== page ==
Dehydroepiandrosterone (3β-hydroxy-5-androsten-17-one, DHEA), secreted by the adrenal cortex, gastrointestinal tract, gonads, and brain, and its sulfated metabolite DHEA-S are the most abundant endogeneous circulating steroid hormones. DHEA actions are classically associated with age-related changes in cardiovascular tissues, female fertility, metabolism, and neuronal/CNS functions. Early work on DHEA action focused on the metabolism to more potent sex hormones, testosterone and estradiol, and the subsequent effect on the activation of the androgen and estrogen steroid receptors. However, it is now clear that DHEA and DHEA-S act directly as ligands for many hepatic nuclear receptors and G-protein-coupled receptors. In addition, it can function to mediate acute cell signaling pathways. This review summarizes the molecular mechanisms by which DHEA acts in cells and animal models with a focus on the 'novel' and physiological modes of DHEA action.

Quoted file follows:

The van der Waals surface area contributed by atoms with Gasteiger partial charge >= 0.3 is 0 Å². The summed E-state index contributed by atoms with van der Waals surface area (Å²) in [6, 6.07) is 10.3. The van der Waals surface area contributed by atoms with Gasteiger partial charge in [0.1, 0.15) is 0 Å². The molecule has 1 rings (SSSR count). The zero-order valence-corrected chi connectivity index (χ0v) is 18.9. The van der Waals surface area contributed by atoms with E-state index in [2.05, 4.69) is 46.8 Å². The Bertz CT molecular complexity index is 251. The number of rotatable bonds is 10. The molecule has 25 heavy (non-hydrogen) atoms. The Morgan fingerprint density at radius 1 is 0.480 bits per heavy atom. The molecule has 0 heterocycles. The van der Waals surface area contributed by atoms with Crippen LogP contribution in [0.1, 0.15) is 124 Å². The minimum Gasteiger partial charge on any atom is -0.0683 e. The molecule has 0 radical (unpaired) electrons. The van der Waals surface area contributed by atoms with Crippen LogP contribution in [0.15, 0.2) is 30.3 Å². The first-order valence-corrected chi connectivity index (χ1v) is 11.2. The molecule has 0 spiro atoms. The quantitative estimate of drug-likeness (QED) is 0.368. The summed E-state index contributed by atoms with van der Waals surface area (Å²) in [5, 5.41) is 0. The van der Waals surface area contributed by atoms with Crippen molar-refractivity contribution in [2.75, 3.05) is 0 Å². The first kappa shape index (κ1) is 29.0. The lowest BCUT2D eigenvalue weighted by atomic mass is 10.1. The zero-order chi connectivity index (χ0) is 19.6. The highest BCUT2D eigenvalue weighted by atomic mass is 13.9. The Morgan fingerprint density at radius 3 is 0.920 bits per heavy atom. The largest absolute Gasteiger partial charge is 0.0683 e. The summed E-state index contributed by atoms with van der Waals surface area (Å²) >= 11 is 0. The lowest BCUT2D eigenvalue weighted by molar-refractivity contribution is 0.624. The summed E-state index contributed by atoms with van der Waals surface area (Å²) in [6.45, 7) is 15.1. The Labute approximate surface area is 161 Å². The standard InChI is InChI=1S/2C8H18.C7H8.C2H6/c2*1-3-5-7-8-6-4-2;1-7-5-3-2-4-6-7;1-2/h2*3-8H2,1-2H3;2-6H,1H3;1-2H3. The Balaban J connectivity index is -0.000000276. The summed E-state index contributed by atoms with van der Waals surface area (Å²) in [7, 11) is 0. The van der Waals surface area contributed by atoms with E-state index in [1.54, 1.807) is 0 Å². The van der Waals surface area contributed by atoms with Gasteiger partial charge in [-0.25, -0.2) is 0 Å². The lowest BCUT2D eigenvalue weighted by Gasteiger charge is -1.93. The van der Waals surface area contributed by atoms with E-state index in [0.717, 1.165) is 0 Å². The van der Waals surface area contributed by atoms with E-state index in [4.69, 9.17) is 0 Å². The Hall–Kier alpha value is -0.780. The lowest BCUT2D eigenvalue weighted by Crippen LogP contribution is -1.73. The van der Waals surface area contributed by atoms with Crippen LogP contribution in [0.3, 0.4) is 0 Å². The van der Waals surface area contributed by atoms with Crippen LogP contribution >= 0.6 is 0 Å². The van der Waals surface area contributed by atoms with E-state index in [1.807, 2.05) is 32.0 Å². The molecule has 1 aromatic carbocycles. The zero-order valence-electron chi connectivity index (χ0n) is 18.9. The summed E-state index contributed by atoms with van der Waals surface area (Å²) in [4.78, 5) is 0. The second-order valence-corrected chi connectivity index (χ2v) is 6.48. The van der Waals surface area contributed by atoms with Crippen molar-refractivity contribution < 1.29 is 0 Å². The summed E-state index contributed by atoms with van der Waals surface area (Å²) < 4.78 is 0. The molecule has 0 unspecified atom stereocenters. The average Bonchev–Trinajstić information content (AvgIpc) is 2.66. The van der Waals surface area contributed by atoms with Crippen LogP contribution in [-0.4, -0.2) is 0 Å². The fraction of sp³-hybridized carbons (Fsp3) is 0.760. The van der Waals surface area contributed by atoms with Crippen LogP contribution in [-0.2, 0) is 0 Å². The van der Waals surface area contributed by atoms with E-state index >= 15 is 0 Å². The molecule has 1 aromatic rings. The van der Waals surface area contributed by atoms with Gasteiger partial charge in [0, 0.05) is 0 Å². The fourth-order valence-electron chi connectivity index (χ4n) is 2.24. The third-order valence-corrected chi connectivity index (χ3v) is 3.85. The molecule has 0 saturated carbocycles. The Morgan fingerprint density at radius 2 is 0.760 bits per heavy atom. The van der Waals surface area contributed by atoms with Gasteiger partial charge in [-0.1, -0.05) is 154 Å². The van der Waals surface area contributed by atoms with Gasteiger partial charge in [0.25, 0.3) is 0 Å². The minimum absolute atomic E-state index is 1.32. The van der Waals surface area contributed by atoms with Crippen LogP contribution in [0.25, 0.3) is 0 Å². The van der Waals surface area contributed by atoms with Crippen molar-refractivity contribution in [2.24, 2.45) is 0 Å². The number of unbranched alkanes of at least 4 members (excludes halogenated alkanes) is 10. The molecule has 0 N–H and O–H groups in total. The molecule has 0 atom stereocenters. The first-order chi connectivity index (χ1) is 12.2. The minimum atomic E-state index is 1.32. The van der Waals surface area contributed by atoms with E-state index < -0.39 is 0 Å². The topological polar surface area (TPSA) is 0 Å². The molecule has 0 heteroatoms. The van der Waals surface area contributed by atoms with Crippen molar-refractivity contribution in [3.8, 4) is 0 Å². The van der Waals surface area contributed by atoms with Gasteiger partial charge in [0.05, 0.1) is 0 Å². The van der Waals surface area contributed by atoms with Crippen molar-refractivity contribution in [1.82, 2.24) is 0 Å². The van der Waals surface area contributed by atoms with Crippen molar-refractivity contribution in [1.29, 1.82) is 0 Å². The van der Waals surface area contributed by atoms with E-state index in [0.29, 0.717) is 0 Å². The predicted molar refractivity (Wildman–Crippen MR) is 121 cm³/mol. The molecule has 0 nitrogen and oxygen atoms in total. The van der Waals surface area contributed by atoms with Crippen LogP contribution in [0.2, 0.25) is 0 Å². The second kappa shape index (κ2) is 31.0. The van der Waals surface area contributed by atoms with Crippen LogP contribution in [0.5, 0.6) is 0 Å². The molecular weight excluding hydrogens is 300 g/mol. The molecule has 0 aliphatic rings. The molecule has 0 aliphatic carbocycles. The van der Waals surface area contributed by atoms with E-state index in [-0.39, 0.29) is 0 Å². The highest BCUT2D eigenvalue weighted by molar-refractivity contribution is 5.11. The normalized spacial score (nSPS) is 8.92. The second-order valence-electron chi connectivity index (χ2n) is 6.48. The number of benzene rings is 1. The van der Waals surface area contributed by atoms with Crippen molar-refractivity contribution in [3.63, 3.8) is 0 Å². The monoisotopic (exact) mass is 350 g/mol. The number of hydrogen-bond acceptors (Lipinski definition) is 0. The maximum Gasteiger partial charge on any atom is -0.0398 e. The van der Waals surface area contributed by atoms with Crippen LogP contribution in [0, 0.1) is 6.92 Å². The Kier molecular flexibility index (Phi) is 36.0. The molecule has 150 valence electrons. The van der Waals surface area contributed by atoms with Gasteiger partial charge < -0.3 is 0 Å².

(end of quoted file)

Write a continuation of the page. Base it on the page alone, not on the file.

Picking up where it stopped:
Keywords: DHEA; DHEA-S; G-protein-coupled receptors; nuclear receptors.
© 2016 Society for Endocrinology.